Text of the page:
China will choke itself to death

I think it’s about time that the developing world stopped saying “you did it, so why can’t we?” when the West raises concerns over rising pollution levels in China, India etc.
In the “good” old days my home country, the UK, had lots of dark, gritty and satanic mills, which were almost as ugly as our corporate headquarters. We used to make children work as chimney cleaners and down coal mines and generally life was pretty miserable.
But the point is that we, fortunately, didn’t have the technologies to kill people in as greater a number as the Chinese have, and also we didn’t have anywhere near as many people. Chemical and other plants are playing a large part in China’s environmental tragedy – and it is no exaggeration to call this a a tragedy.
Expect more legislation from China’s government, as a result of disturbing reports on China’s environment such as this one by the OECD.
The legislation will make it harder and more expensive to build chemical and other plants. At the same time there are huge opportunities for those selling safer processes and for the water-treatment industry.
But will the legislation work? Probably not because it cannot be allowed to work as so much of China’s growth is tied up in low quality, very cheap industrial capacity.
The end result is that China will choke a large number of its people, and its economy, to death.

5 Responses to China will choke itself to death

  1. olefinssteve 20 July, 2007 at 3:59 am #

    Maybe choke on a piece of char siew pau? (pork dumpling) Recent food scares (like the story of cardboard inserted into pork dumplings) have made the news and food/health safety awareness has gone up. Public pressure could also compel companies to shape up.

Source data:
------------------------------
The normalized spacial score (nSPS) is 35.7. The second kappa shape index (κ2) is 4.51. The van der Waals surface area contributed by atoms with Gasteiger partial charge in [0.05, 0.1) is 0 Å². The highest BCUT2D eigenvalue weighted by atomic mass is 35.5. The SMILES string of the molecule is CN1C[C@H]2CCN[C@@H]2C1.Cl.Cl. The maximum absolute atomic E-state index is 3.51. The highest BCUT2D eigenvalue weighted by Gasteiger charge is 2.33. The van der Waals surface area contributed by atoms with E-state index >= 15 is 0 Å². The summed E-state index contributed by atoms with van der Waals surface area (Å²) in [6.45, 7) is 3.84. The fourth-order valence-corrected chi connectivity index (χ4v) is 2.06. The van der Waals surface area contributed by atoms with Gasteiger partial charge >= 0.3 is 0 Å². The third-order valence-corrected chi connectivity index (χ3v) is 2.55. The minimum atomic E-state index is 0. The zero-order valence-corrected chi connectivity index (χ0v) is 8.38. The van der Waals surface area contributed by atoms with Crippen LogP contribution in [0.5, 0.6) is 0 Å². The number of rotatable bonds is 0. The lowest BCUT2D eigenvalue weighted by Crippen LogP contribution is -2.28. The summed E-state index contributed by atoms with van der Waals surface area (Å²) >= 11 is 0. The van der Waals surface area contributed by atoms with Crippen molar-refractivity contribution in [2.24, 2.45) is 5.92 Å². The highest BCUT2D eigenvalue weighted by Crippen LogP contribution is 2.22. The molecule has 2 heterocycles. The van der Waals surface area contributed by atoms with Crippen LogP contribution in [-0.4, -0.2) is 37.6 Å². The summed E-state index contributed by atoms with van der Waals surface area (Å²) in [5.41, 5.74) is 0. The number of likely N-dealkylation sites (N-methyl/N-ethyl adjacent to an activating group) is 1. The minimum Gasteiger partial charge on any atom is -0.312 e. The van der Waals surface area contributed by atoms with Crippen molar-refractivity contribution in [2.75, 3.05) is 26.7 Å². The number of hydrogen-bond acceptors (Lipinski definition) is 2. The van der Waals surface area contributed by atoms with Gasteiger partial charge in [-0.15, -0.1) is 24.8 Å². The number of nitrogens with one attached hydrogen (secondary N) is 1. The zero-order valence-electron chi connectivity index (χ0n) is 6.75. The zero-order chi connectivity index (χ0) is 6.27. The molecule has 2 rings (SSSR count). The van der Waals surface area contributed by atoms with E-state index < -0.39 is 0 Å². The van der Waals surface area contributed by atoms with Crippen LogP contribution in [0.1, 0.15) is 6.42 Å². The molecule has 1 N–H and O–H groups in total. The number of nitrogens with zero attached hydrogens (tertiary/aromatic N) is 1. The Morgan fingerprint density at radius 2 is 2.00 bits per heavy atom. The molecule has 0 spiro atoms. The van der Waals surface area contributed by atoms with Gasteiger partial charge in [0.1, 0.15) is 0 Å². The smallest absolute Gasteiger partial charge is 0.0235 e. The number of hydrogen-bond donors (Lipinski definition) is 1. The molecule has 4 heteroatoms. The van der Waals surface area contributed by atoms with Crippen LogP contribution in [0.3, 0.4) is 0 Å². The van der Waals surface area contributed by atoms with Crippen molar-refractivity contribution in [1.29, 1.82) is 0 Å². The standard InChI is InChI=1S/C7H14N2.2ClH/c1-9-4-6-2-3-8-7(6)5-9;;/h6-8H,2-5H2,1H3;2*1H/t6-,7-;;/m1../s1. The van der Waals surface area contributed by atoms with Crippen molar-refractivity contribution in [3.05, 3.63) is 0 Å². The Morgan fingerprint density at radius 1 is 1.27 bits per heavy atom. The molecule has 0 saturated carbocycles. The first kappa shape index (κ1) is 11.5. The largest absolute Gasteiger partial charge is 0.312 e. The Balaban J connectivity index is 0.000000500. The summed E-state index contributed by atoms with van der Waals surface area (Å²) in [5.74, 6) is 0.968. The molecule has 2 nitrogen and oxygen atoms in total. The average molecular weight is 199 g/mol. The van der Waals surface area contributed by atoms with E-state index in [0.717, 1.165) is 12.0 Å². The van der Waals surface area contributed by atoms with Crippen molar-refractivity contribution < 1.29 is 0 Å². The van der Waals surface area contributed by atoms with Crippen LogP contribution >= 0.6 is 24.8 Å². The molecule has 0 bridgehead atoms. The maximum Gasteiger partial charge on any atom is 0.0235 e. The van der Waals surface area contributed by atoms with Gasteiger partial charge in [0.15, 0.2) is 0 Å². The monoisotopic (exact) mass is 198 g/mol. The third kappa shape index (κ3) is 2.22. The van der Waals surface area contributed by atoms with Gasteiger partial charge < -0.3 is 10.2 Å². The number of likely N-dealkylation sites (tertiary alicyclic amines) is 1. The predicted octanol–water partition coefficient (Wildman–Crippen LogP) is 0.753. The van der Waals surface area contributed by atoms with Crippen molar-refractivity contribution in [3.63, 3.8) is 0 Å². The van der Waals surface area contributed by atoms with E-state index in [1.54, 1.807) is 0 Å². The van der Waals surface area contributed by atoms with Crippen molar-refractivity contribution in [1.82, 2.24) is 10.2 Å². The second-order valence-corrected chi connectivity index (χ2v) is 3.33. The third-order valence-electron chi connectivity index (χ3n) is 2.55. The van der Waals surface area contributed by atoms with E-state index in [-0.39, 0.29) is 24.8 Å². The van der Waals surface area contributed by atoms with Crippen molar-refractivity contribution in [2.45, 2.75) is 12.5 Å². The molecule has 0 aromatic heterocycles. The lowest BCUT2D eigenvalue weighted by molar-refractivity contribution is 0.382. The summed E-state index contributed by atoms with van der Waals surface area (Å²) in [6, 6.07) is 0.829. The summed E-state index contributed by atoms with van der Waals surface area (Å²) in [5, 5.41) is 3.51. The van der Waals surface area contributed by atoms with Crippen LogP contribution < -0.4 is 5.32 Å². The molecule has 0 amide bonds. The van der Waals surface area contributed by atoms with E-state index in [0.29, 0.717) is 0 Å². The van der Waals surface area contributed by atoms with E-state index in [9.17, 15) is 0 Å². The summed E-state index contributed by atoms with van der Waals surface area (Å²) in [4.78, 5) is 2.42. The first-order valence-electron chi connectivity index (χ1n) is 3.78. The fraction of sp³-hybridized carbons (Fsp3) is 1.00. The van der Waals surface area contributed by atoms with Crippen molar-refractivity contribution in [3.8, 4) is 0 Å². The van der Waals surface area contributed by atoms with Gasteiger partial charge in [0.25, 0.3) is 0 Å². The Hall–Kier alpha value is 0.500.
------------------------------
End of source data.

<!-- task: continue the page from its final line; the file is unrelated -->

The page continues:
2. Christopher Flook 20 July, 2007 at 1:44 pm #

    Trust the reference to our ugly corporate headquarters refers to the building rather than the staff?

  3. John richardson 24 July, 2007 at 4:01 am #

    Chris

    Of course not – my colleagues are the beautiful people. I feel overawed when I visit head office – a bit like strolling down Sunset Boulvard

  4. Biofuelsimon 25 July, 2007 at 11:00 am #

    Ah, the taste of coal smoke in the back of your throat. Rickets for tea, those were the days. You paint an evocative picture of a time that is thankfully over for most of the developed world. Industiralisation followed by legislation probably has to happen though.

  5. Clay 31 July, 2007 at 3:43 pm #

    China’s population is much larger than the US, but is its land area? In fact they are almost equal, so I can’t allow China the excuse of size when it comes to enforcing national mandates at the local level. China’s major disadvantages here are not size but corruption and opacity/intransparency (whatever the word should be): it’s common practice to hide the truth. There’s also national pride and lack of will at the top level: look at the decision not to release the detailed costs of pollution for 2005.

    And there’s the media, which is given mixed signals–how far should they go in exposing China’s problems? Right now, the government’s very sensitive about the quality issue, so that recent report about dumplings filled with cardboard was squashed. Does anyone really believe that the journalist involved really faked it? By going after him, the government has said, no more stories about quality or we’ll go after you, too. So there it is: corruption and no free press.

    How can the national government do the job all by itself? That’s not how it works in the US–or any other developed country. China has to let the people police themselves, but getting from here to there is going to take time.

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